Public Health and Drinking Water News Briefs – Jan 26th, 2004

In the News…
Public Health and Drinking Water News Briefs

January 26, 2004

DHS and USEPA Work to Coordinate Utility Visits

State and federal drinking water regulatory officials are currently working with the Protective Security Division of the Department of Homeland Security (DHS) to improve coordination of water utility inspection visit by the DHS’s High Value Target Unit (HVTU). Some HVTU “site assist” visits, including a recent stop at a Tennessee water utility, have caught local water utility officials off-guard, raising questions regarding HVTU’s need for official inspection documentation and the potential for misrepresentation and security breach opportunities that surprise site visits may trigger.

DHS and the USEPA Water Security Division (WSD) are currently working together to improve methods for inspecting and understanding critical drinking water infrastructure vulnerabilities and security issues.

USEPA headquarters has reportedly asked DHS to cease the unannounced site inspections to water utilities. However, WSD acting director Jane Pawlukiewicz confirms that DHS officials “have every intention” of pursuing future visits in coordination with state and local drinking water officials. “If there are any more visits,” Pawlukiewicz says, “They will be coordinated.”

More information on this story and the DHS Protective Security Division’s Information Analysis and Infrastructure Protection Directorate and water security at: ( PDF)

USEPA Developing Drinking Water Disinfection Byproducts Risk Assessment Tool

The U.S. Environmental Protection Agency is investigating development of a method to calculate the health effects from multiple exposures to disinfection byproducts found in drinking water. The proposed new calculation method, outlined in a new feasibility report issues by the agency, is described as an initial step toward developing a means of assessing human health risks associated with multiple exposure to disinfection byproducts.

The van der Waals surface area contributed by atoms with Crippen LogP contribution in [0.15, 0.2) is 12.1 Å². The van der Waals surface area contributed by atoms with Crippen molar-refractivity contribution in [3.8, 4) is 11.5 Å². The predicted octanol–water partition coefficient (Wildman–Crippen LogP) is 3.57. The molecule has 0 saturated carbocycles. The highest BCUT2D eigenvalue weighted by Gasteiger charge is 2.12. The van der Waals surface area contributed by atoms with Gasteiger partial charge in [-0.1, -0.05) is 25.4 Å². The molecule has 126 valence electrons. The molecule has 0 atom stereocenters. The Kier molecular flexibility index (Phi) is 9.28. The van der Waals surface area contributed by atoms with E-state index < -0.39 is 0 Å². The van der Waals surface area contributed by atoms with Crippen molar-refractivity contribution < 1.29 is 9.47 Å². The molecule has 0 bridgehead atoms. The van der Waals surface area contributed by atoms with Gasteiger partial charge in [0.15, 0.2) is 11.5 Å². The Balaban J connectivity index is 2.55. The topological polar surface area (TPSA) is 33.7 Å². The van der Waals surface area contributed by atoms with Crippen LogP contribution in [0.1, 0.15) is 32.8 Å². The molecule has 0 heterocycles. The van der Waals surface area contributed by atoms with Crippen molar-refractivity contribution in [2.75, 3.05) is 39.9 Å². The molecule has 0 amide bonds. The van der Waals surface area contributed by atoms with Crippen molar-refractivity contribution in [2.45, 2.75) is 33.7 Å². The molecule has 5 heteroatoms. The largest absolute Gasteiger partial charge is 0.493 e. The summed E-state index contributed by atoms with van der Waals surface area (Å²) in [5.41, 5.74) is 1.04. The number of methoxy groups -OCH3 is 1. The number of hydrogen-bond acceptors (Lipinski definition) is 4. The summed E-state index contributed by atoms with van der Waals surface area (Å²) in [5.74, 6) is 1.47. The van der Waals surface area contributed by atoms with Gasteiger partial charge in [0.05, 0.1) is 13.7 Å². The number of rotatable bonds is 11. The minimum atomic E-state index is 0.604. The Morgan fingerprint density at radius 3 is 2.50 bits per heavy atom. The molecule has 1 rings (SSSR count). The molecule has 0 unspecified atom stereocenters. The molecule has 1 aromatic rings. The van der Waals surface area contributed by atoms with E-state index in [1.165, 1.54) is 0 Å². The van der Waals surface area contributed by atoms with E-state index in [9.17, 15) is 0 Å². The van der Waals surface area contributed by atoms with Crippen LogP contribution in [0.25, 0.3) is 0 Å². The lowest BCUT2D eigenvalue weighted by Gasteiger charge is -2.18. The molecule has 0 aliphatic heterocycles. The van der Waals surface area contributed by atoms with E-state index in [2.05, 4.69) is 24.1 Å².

Disinfection byproducts are formed when organic material in water reacts with substances, such as chlorine, used to disinfect water.

The new assessment platform would allow drinking water analysts to calculate the effects of simultaneous exposure to disinfection byproducts, including trihalomethanes, through ingestion, inhalation and skin contact. Humans may be exposed to hundreds of byproducts through all three routes of exposure during everyday activities such as drinking water, showering, using a dishwasher, and making coffee. However, it is currently unclear whether mixtures of the chemicals affect health and, if so, how it is accomplished.

The report, The Feasibility of Performing Cumulative Risk Assessments for Mixtures of Disinfection By-Products in Drinking Water, is available at

SARS Re-emerges in China

The SARS virus has surfaced again in China’s Guangdong Province. However, initial reports indicate the virus to be a milder form than last year’s outbreak variant that killed nearly 800 people worldwide.

Thus far there has been one confirmed and two suspected cases of SARS in 2004. Each patient has been treated and released from the hospital.

Guangdong health authorities have reportedly destroyed thousands of masked palm civets on farms and wildlife markets based on research evidence identifying select wildlife as likely transmitters of SARS-like viruses. The U.S. Department of Health and Human Services has responded with an immediate embargo on importing civets to the United States. The embargo applies to dead and live civets and civet products. Exceptions include processed civet products, such as fully taxidermied animals and finished trophies rendered non-infectious in their processing, as well as cats approved by the CDC for educational or scientific purposes.

According to China Daily, a SARS vaccine has been developed and is entering a preliminary clinical testing period. China is the first country to approve human trials of an experimental SARS vaccine. Recent clinical tests proved the vaccine was safe for use on laboratory animals.

Additional updates and information about SARS can be found at: and

New Avian Influenza Cases Reported in Asia

Officials in both Vietnam and Japan have confirmed outbreaks of avian influenza A virus infections. The Vietnamese episodes are reported to be of the H5N1 strain, and may be responsible for up to eleven recent deaths in Hanoi.

The World Health Organization (WHO) reports that both those who have died and those who have become ill had direct contact with live poultry before they became sick. WHO also confirmed that there is currently no evidence that human-to-human contact is responsible for transmission of the virus.

The U.N. Food and Agriculture Organization stated that all infected animals must be eradicated to remove the threat of a full outbreak. Disinfection procedures, quarantine and a ban on the movement of domestic birds have also been recommended to contain the virus.

WHO is currently moving forward in the development of a vaccine effective against avian influenza infection in humans. If the virus outbreak in Vietnam proves to be similar to specimens from an outbreak discovered in Hong Kong in 2003, existing candidate vaccines from research surrounding the earlier outbreak could expedite the availability of a new vaccine.

Additional information about the outbreak is available at: and

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